Home Closing Checklist Tips for Sellers

How to Ensure a Smooth, Efficient Home Closing

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It doesn't matter whether you're selling your home as a short sale or as a traditional sale—your checklist for getting the job done will be identical. There are certain things that every responsible seller should do, and you can make sure you accomplish them all if you make a home-selling checklist.

Your closing checklist will come into play after all your personal belongings and furniture have been removed from your home. Not every seller is required by law to empty the property prior to or on the day of closing, but most people find that they can't begin to wrap up the process until everything is out of the house. 

Closing Checklist

  1. Gather Up All Those Documents
    Retain all executed seller disclosures as well as the purchase contract and the closing statement. Ideally, your escrow officer or closing agent will hand you a complete package containing all these things at closing, but don't rely on it.
    You might find some of these documents scattered about in your car or at your office. Gather them up and tuck them all together in a safe place. It's conceivable that you might need them again if a bill was left unpaid or if the buyer becomes angry or some reason and hires a lawyer.
  1. Clean the House
    If you don't have time to personally clean the home before leaving it, then at least hire a professional cleaning service to do so. How clean is clean enough is often a matter of opinion and personal preference. It's not always necessary to shampoo the carpets, but it's a nice touch all the same. Wipe down the cabinets inside and out.
    It doesn't hurt to make your last impression on the buyer a good one with little touches like polishing sink fixtures. Leave your home the way you would like to find it if you were the buyer. 
  1. Shut Everything Off
    Turn off shut-off valves. If you've disconnected the washer, make sure the shut-off valve is completely turned off because a small drip-drip-drip when nobody is around to notice can eventually flood the home.
    Some sellers shut off the valves to all water sources, including sinks, toilets, and dishwashers. Just be sure to leave a note for the buyer so she won't call a plumber when the water doesn't turn on.
  2. The Final Walkthrough
    Attend the final walkthrough. There are so many quirks about a home that only the previous property owner would know. You can pass on these tips to the buyer during the final walkthrough—things like which light switch operates the lights, whether a door sticks, or how to clean the swimming pool. 
  1. Cancel Your Insurance Policies
    Wait until you know the deed has recorded or title transfer has formally occurred, then call your insurance agent. You should receive a refund of any prepaid premiums for your homeowner's insurance.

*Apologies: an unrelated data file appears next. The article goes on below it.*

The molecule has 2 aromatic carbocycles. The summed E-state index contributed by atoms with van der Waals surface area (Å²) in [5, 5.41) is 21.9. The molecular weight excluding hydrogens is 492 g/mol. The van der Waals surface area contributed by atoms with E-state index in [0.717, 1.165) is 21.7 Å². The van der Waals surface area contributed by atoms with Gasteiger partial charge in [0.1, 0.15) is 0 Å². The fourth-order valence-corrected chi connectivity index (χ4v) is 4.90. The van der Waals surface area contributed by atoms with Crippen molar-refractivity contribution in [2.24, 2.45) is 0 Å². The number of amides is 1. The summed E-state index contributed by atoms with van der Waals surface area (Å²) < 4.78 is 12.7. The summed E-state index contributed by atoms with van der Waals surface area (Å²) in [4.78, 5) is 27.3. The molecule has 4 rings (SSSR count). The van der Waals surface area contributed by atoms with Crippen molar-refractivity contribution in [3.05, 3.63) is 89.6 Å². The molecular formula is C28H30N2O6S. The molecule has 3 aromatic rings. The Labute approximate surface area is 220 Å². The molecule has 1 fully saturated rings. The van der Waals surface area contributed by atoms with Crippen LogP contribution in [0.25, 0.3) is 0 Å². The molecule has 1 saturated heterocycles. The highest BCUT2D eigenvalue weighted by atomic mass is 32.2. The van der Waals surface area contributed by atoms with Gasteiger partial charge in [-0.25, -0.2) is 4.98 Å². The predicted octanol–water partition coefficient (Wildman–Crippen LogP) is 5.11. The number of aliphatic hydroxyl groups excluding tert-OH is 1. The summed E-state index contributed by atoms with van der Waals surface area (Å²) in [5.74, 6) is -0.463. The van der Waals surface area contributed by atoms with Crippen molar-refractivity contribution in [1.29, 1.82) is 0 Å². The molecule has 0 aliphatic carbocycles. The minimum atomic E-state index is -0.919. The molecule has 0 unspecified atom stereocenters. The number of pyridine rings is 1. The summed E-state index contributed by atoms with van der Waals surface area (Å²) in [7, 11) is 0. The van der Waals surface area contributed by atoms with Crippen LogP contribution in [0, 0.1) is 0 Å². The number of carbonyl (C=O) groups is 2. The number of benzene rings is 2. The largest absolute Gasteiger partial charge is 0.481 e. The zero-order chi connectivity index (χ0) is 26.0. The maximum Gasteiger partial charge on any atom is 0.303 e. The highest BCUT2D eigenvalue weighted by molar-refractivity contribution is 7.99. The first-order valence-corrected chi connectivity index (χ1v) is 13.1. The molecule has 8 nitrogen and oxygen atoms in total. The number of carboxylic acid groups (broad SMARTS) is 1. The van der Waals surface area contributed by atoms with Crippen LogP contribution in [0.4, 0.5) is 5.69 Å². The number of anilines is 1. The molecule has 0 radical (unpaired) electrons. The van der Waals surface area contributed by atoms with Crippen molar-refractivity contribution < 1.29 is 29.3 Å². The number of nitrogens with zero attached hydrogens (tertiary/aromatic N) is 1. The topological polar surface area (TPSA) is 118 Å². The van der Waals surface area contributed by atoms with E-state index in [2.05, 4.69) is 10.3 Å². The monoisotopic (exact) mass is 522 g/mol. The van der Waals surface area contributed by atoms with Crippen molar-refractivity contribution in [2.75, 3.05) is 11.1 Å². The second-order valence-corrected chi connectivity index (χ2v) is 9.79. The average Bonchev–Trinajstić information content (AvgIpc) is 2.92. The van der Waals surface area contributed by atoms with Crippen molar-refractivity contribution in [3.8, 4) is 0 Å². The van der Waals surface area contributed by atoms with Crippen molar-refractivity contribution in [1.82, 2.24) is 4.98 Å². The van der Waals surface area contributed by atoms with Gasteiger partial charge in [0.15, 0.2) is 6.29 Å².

2. Close Accounts
    Cancel the utilities and stop the newspaper. Make a list of phone numbers of each of your utility companies in advance. Keep in mind that not every utility is always paid monthly. Some are quarterly. You might have a refund coming, or you might be able to transfer the balance to your next home.
    You might want to cancel any newspaper subscriptions a week or more in advance to prevent newspapers from piling up in the front yard. 
  1. All Those Necessary Incidentals
    Leave all house keys, remotes, gate keys, pool keys, and mailbox keys for the new owner. Yes, the buyers will probably change the locks, but this won't happen the instant they move in. So find every house key, all the remotes for the garage or ceiling fans, and keys to the gate and mailbox. Put them in a kitchen drawer.
    Assemble a packet of appliance manuals, receipts, and any warranties as well. You might have come across manuals for the HVAC, security system, sprinkler system, or appliances as you were packing. Hopefully, you set them aside. If you have receipts from contractors or warranties, put them into an envelope and leave them in a drawer as well, along with the manuals and the code for the security alarm.
  1. Don't Leave Anything Behind
    Check cabinets, drawers, and storage areas for any forgotten items. Run one more check even if your spouse or friend says she's gone through every room with a fine-tooth comb, searching for anything you might have overlooked. You might find nothing more than a razor in the shower, but at least you'll be able to shave in the morning.
    This step will give you peace of mind, and your buyer will feel like he's moving into his own home, not one you vacated in a hurry. 
  2. Lock Up on Your Way Out
    Close window coverings, turn off the lights, and lock the door. You'd be amazed at how many people forget to close up the house—the odds of a break-in decline when no one can see inside. It is especially important if the home is going to be vacant for a while. Consider leaving an inexpensive lamp behind on a timer.
  1. Change Your Address
    Don't forget to let everyone know where you've gone. Submit a change-of-address form to the post office, but remember that not all mail can be forwarded. You might have to reach out directly to some entities to give them your new address. 

At the time of writing, Elizabeth Weintraub, CalBRE #00697006, is a Broker-Associate at Lyon Real Estate in Sacramento, California.